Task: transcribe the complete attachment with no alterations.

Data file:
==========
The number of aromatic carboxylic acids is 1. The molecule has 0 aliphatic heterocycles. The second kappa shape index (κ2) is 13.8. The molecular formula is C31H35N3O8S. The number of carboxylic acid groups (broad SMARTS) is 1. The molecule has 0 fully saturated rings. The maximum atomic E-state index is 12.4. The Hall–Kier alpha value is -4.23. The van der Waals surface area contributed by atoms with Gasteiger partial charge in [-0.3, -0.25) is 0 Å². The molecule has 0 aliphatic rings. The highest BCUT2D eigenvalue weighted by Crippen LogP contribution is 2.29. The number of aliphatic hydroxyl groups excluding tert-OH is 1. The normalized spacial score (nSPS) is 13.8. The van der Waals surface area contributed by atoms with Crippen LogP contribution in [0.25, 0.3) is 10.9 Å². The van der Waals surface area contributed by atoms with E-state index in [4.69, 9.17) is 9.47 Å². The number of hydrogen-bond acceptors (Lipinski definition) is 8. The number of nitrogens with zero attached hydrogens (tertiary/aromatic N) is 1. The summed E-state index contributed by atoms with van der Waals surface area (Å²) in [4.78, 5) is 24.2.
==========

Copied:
The number of aromatic carboxylic acids is 1. The molecule has 0 aliphatic heterocycles. The second kappa shape index (κ2) is 13.8. The molecular formula is C31H35N3O8S. The number of carboxylic acid groups (broad SMARTS) is 1. The molecule has 0 fully saturated rings. The maximum atomic E-state index is 12.4. The Hall–Kier alpha value is -4.23. The van der Waals surface area contributed by atoms with Gasteiger partial charge in [-0.3, -0.25) is 0 Å². The molecule has 0 aliphatic rings. The highest BCUT2D eigenvalue weighted by Crippen LogP contribution is 2.29. The number of aliphatic hydroxyl groups excluding tert-OH is 1. The normalized spacial score (nSPS) is 13.8. The van der Waals surface area contributed by atoms with Crippen LogP contribution in [0.25, 0.3) is 10.9 Å². The van der Waals surface area contributed by atoms with E-state index in [4.69, 9.17) is 9.47 Å². The number of hydrogen-bond acceptors (Lipinski definition) is 8. The number of nitrogens with zero attached hydrogens (tertiary/aromatic N) is 1. The summed E-state index contributed by atoms with van der Waals surface area (Å²) in [4.78, 5) is 24.2.